Medical technology performs disappearing act
January 28, 2016
John Rogers, chemistry professor, said it was through conversations with neurosurgeons that led him to develop a new brain sensor. The sensor wirelessly transmits data about a patient’s temperature and pressure from the sensor attached to the brain to a sensor planted on another part of their body. These two parameters need to be monitored during a patient’s recovery, which usually lasts a week, because they can indicate potential complications.
“Temporary implant sensors that make those measurements have to be surgically extracted when the patient doesn’t need them anymore,” he said. “So (neurosurgeons) identified a really powerful opportunity … to do that same kind of monitoring but with a device platform that doesn’t need to be surgically extracted anymore.”
The second sensor is placed in a part of the body where its removal is much less harmful than if it were in the brain. Once the sensor is done with it’s job, there is no need for a second operation to remove it because the sensor simply dissolves.
“Our ultimate goal is to develop a technology that has utility for the human population,” Rogers said. “Realistically the research is at the earlier stages, but we’ve demonstrated the ability to make the device and make the measurements at the required accuracy and in a bioresorbable form.”
The sensor is made from materials that are already commonly found in the body, such as magnesium and silicon, that are also inexpensive. It is currently 85 percent resorbable, takes about two to three months to dissolve, and has no long term effects on the body.
“We had been working in bioresorbable electronics since 2012 and have developed a whole range of materials that allow us to do different kinds of functions in electronics with materials that are biocompatible and which dissolve in biofluids,” Rogers said. “Neurosurgeons became aware of that work and identified an application of relevance to their field specialty.”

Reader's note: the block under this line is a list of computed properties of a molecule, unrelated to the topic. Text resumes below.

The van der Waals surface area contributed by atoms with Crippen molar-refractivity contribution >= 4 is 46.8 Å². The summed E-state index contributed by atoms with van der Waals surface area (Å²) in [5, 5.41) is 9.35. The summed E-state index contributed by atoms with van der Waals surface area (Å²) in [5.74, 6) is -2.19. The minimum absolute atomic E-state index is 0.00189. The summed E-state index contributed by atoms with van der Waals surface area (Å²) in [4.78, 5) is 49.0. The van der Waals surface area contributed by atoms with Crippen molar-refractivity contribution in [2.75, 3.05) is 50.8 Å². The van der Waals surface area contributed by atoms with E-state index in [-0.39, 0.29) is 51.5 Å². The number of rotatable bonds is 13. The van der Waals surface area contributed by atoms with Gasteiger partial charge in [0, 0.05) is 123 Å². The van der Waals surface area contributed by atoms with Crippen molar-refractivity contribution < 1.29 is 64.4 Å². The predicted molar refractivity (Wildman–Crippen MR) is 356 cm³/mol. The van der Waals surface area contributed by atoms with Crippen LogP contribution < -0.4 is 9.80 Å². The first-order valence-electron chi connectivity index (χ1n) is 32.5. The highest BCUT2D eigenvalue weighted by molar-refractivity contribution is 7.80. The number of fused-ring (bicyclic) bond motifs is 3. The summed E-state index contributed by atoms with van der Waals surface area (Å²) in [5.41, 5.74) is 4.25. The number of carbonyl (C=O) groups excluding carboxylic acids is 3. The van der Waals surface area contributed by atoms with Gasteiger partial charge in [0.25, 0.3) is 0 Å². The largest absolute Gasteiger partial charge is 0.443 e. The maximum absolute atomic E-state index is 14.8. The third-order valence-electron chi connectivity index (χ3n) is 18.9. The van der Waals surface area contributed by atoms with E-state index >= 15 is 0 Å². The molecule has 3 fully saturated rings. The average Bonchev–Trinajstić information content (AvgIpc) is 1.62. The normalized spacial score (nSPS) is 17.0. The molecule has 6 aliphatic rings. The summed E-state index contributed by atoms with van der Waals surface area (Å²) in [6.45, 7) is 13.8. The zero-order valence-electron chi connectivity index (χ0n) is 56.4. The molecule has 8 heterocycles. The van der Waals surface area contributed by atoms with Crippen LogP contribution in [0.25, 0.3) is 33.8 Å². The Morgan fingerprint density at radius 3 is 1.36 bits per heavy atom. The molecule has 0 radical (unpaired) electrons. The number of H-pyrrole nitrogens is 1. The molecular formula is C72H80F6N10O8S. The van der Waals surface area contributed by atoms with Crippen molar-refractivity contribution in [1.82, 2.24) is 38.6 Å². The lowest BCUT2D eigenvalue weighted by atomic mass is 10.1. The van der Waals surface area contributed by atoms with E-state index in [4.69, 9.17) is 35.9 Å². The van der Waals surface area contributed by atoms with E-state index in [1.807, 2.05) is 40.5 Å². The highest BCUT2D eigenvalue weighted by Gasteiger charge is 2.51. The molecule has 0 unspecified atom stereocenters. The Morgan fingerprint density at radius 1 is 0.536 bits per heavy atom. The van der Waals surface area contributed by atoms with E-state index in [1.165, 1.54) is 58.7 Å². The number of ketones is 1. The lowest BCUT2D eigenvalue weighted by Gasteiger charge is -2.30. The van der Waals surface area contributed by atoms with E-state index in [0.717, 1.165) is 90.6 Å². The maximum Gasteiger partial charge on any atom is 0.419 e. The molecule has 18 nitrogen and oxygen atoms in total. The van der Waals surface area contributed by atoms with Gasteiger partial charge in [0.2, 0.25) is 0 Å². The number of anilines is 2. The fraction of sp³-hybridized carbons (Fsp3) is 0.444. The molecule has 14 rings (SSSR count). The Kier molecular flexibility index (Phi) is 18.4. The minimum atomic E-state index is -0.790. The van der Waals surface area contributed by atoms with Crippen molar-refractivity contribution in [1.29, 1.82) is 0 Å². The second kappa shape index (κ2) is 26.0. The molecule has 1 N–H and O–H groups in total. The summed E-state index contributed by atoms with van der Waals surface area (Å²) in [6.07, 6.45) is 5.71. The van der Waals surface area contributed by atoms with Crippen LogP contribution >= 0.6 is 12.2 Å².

One of those neurosurgeons was Rory Murphy from the Washington School of Medicine in St. Louis, who recognized the technology’s potential.
“I was reading about (Rogers’) work in journals and I thought we could use this technology and his knowledge for the brain,” he said. “We do deal with a lot of brain injuries, but other problems can occur.”
Jeff Karp, an associate professor from Brigham and Women’s Hospital and Harvard Medical School, was also intrigued by Rogers’s work.
“There’s a lot of opportunity for implantable devices that can sense all kinds of cues,” he said.
The sensor is currently being tested in animals, but Murphy said the hope is to eventually use these sensors in human patients. But, Karp said, the transmission into humans presents new challenges that need to be addressed.
“One of the key challenges is that you really want to miniaturize the systems, be able to deliver them via a needle, for example,” he said. “John Rogers and his team have been able to develop a system that addresses these problems and this work really just puts us up a step further in terms of being able to monitor signals, in particular in the brain.”
Murphy said these sensors can be used to monitor the brain after surgery, and possibly even as a tool for diagnosis.
“It opens up new avenues to make diagnoses and get information from a person, and the sensor then dissolves away,” he said.
Rogers said he hopes to improve some of the engineering aspects of the sensor, such as extending the time which it is able to relay data to the wireless receiver, which is currently about five days. He also wants to make the sensor 100 percent resorbable.
“What we’d like to do is over-engineer the system so if the neurosurgeons say they’d like it to operate for a week, we’d like to make it so that it operates for two just so we have some cushion,” he said. “So we’re coming out with advanced embodiments that offer longer periods of stable operation.”